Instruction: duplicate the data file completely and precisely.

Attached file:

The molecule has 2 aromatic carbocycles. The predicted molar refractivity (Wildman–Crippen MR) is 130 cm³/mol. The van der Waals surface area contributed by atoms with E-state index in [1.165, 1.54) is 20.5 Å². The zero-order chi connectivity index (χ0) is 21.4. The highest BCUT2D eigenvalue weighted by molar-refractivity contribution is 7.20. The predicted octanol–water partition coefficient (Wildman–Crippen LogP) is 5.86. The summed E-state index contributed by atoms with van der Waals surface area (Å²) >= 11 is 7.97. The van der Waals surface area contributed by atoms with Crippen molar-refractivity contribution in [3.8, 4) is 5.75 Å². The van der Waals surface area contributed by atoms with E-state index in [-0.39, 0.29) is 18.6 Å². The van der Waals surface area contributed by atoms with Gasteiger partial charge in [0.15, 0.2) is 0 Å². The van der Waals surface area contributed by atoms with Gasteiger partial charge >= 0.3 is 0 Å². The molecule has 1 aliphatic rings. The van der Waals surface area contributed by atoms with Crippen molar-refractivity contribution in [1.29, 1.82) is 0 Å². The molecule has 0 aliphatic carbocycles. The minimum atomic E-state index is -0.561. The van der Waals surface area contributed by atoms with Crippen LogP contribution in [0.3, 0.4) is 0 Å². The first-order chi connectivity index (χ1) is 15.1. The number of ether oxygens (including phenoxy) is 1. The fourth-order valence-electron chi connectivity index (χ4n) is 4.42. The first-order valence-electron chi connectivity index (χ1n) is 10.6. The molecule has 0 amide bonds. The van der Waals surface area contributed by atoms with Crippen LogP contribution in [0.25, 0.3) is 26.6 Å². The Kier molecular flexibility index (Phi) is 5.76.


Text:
The molecule has 2 aromatic carbocycles. The predicted molar refractivity (Wildman–Crippen MR) is 130 cm³/mol. The van der Waals surface area contributed by atoms with E-state index in [1.165, 1.54) is 20.5 Å². The zero-order chi connectivity index (χ0) is 21.4. The highest BCUT2D eigenvalue weighted by molar-refractivity contribution is 7.20. The predicted octanol–water partition coefficient (Wildman–Crippen LogP) is 5.86. The summed E-state index contributed by atoms with van der Waals surface area (Å²) >= 11 is 7.97. The van der Waals surface area contributed by atoms with Crippen molar-refractivity contribution in [3.8, 4) is 5.75 Å². The van der Waals surface area contributed by atoms with E-state index in [-0.39, 0.29) is 18.6 Å². The van der Waals surface area contributed by atoms with Gasteiger partial charge in [0.15, 0.2) is 0 Å². The van der Waals surface area contributed by atoms with Gasteiger partial charge >= 0.3 is 0 Å². The molecule has 1 aliphatic rings. The van der Waals surface area contributed by atoms with Crippen molar-refractivity contribution in [1.29, 1.82) is 0 Å². The molecule has 0 aliphatic carbocycles. The minimum atomic E-state index is -0.561. The van der Waals surface area contributed by atoms with Crippen LogP contribution in [0.3, 0.4) is 0 Å². The first-order chi connectivity index (χ1) is 15.1. The number of ether oxygens (including phenoxy) is 1. The fourth-order valence-electron chi connectivity index (χ4n) is 4.42. The first-order valence-electron chi connectivity index (χ1n) is 10.6. The molecule has 0 amide bonds. The van der Waals surface area contributed by atoms with Crippen LogP contribution in [0.25, 0.3) is 26.6 Å². The Kier molecular flexibility index (Phi) is 5.76.